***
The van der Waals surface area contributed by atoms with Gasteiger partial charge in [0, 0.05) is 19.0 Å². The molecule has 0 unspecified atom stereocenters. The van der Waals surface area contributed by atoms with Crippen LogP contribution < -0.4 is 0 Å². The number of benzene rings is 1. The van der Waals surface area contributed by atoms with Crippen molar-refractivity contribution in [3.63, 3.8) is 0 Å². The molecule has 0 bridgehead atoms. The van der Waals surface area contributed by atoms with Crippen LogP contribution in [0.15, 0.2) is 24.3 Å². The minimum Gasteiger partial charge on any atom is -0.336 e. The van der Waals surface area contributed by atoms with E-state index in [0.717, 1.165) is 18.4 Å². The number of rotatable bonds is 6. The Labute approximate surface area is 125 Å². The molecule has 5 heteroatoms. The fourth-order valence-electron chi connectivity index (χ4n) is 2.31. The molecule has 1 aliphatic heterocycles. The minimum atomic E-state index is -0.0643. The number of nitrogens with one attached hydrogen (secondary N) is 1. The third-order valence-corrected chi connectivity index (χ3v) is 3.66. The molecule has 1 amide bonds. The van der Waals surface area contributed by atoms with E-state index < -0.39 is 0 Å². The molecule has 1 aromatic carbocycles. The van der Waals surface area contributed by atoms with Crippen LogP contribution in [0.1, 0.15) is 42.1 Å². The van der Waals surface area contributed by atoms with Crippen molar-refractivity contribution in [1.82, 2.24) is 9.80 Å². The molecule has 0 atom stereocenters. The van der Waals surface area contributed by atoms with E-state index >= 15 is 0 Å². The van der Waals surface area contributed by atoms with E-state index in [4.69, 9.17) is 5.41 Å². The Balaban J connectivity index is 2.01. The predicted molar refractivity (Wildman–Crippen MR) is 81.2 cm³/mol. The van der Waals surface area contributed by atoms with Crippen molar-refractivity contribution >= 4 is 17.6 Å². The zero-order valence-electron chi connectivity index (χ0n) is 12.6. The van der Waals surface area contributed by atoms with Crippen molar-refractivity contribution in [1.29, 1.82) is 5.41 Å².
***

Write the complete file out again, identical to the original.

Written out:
The van der Waals surface area contributed by atoms with Gasteiger partial charge in [0, 0.05) is 19.0 Å². The molecule has 0 unspecified atom stereocenters. The van der Waals surface area contributed by atoms with Crippen LogP contribution < -0.4 is 0 Å². The number of benzene rings is 1. The van der Waals surface area contributed by atoms with Crippen molar-refractivity contribution in [3.63, 3.8) is 0 Å². The molecule has 0 bridgehead atoms. The van der Waals surface area contributed by atoms with Crippen LogP contribution in [0.15, 0.2) is 24.3 Å². The minimum Gasteiger partial charge on any atom is -0.336 e. The van der Waals surface area contributed by atoms with E-state index in [0.717, 1.165) is 18.4 Å². The number of rotatable bonds is 6. The Labute approximate surface area is 125 Å². The molecule has 5 heteroatoms. The fourth-order valence-electron chi connectivity index (χ4n) is 2.31. The molecule has 1 aliphatic heterocycles. The minimum atomic E-state index is -0.0643. The number of nitrogens with one attached hydrogen (secondary N) is 1. The third-order valence-corrected chi connectivity index (χ3v) is 3.66. The molecule has 1 amide bonds. The van der Waals surface area contributed by atoms with E-state index < -0.39 is 0 Å². The molecule has 1 aromatic carbocycles. The van der Waals surface area contributed by atoms with Crippen LogP contribution in [0.1, 0.15) is 42.1 Å². The van der Waals surface area contributed by atoms with Crippen molar-refractivity contribution in [1.82, 2.24) is 9.80 Å². The molecule has 0 atom stereocenters. The van der Waals surface area contributed by atoms with E-state index >= 15 is 0 Å². The van der Waals surface area contributed by atoms with E-state index in [4.69, 9.17) is 5.41 Å². The Balaban J connectivity index is 2.01. The predicted molar refractivity (Wildman–Crippen MR) is 81.2 cm³/mol. The van der Waals surface area contributed by atoms with Crippen molar-refractivity contribution >= 4 is 17.6 Å². The zero-order valence-electron chi connectivity index (χ0n) is 12.6. The van der Waals surface area contributed by atoms with Crippen molar-refractivity contribution in [1.29, 1.82) is 5.41 Å².